Add. Endd. by Walsingham's clerk, "28 September, 1586. From Captain Giraut." [style doubtful]. Fr. 1 p. [France XVI. 56.]
Sept. 28. Duke Casimir to Horatio Palavicino.
Since you have assured Beutterich that in a few days I should have an ambassador from my cousin M. the L[andgrave?], it is only reasonable that before giving you an answer [I should await?] what my said Cousin will send to me of his int[entions?]
All the same desiring [that you should put?] into my hands a hundred thousand crowns, [having] proved many times the trouble and risk caused in such matters, if there is [a lack of ready money.]
There shall be nothing [wanting on my part?] which is possible to me for advancing matters but not precipitating them. I have talked with the bearer, wherefore this may be the shorter.—Heidelberg, 28 September, 1586.
Copy, so much torn that the sense can only be suggested. French. ¾ p. [Germany, States IV. 90.]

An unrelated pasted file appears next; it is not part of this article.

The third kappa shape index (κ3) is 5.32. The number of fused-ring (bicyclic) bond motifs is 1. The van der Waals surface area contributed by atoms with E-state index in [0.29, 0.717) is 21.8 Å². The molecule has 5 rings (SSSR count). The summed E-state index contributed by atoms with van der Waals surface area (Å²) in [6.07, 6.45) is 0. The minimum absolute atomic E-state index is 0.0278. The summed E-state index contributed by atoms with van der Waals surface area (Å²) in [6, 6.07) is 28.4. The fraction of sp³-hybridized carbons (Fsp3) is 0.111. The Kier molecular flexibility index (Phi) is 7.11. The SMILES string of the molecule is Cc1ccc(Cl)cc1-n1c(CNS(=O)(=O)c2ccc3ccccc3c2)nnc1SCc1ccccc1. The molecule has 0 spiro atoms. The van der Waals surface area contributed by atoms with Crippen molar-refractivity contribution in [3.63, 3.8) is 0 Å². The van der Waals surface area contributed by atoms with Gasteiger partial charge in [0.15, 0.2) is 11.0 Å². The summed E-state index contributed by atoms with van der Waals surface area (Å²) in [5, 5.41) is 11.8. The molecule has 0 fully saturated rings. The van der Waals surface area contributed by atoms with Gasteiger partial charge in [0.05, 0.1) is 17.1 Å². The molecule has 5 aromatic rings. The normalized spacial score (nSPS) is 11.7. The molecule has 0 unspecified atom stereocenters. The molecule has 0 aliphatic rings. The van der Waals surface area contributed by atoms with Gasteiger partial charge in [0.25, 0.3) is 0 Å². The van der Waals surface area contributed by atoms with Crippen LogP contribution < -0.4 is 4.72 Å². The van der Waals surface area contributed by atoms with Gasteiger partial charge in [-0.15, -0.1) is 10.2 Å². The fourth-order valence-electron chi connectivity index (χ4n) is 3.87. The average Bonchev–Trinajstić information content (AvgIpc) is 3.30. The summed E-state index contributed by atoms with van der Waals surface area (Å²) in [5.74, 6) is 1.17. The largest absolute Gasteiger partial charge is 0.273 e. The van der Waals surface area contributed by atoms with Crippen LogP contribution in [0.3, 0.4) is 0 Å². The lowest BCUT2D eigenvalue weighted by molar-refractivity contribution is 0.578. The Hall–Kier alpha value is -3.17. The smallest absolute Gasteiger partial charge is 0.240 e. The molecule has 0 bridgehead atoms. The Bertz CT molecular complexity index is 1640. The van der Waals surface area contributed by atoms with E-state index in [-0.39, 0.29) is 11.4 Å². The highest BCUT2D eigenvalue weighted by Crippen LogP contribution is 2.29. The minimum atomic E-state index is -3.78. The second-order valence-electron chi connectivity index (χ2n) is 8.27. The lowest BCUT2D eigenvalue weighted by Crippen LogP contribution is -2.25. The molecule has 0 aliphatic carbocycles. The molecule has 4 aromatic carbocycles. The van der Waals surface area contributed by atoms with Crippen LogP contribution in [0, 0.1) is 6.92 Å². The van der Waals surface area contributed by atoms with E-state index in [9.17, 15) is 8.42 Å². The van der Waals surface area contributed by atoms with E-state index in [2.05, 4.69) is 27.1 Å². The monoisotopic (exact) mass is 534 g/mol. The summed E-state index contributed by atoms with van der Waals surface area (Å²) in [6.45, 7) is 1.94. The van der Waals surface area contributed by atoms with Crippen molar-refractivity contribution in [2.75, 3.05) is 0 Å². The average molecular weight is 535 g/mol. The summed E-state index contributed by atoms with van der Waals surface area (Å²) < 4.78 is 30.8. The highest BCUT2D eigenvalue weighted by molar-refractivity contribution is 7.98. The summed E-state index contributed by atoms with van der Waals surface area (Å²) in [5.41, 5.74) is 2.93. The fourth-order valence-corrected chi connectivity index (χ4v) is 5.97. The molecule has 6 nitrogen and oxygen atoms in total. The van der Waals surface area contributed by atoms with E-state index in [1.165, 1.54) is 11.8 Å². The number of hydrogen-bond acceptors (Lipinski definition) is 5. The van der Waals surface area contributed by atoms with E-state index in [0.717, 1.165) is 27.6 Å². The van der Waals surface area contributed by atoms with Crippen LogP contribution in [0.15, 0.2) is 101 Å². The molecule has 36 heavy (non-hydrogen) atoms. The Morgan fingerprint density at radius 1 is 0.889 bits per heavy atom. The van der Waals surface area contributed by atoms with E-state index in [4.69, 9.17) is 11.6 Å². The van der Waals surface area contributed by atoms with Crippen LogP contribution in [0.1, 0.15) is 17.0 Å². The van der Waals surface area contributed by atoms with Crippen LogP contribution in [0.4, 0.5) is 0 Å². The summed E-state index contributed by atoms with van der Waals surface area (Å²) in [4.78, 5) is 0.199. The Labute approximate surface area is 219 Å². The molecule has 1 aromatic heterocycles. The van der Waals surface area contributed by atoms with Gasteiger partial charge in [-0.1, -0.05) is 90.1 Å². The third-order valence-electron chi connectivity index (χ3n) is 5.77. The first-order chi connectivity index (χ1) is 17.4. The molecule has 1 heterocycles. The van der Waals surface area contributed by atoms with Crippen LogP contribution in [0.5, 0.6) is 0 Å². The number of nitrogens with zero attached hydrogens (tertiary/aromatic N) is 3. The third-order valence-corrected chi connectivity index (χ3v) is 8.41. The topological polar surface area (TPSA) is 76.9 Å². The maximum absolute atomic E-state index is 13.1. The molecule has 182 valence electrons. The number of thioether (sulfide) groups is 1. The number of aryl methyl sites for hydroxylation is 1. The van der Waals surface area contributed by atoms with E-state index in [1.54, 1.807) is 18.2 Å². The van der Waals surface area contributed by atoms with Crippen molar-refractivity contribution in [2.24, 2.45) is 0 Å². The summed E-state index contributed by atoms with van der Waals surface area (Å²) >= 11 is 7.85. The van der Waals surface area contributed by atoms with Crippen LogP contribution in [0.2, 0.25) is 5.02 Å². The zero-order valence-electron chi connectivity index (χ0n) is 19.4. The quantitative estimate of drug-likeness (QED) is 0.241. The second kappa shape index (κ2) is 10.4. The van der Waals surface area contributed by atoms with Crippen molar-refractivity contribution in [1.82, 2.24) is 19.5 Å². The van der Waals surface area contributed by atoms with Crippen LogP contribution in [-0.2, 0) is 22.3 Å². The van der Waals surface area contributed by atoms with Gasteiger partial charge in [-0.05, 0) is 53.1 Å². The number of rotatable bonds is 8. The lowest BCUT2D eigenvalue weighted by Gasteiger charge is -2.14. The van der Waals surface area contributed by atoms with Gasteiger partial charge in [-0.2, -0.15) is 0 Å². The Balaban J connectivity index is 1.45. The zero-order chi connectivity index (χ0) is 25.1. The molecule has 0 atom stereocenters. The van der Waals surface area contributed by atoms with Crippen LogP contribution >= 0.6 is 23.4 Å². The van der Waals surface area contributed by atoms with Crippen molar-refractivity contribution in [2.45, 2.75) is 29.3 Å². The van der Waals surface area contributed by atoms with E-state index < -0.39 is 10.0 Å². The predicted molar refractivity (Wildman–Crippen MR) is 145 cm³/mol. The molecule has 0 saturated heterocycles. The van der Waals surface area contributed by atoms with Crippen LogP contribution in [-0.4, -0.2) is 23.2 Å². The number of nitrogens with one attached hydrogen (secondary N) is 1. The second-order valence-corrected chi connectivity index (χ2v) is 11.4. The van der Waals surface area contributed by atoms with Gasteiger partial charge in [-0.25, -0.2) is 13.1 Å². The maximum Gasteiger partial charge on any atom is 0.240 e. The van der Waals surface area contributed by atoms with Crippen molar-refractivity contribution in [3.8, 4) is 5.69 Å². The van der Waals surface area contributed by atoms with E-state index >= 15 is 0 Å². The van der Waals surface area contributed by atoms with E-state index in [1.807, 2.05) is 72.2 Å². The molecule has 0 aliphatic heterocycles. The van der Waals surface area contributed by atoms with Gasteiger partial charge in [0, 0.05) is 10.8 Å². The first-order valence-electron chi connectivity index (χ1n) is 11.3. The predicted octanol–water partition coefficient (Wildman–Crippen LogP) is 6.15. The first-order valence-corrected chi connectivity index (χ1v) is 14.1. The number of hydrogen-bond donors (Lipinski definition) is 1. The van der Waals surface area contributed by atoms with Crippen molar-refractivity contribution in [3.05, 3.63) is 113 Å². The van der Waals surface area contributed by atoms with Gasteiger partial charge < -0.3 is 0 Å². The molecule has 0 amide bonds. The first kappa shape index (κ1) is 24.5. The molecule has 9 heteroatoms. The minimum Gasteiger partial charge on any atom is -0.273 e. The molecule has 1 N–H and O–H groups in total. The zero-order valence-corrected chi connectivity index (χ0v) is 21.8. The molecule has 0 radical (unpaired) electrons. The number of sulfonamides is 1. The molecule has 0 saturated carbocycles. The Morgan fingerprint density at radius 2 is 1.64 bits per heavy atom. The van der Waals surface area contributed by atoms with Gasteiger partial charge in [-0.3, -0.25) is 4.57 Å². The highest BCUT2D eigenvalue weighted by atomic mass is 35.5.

Sept 29. Stafford to Walsingham.
After I had put up my other letters I received yours by Captain Perdin, and thereupon stay this bearer a day or two longer. I am sure no man of importance has been sent from the King to the ambassador. One who belongs partly to Villeroy, partly to himself was dispatched to him secretly from Villeroy, but I think without the King's knowledge. "He is no gentleman nor man of account," and if he has brought letters to the Queen seeming to be in the King's hand, "they be counterfeited by Villeroy, as it is a common thing here, and he will perchance make the King acquainted with it a fortnight after."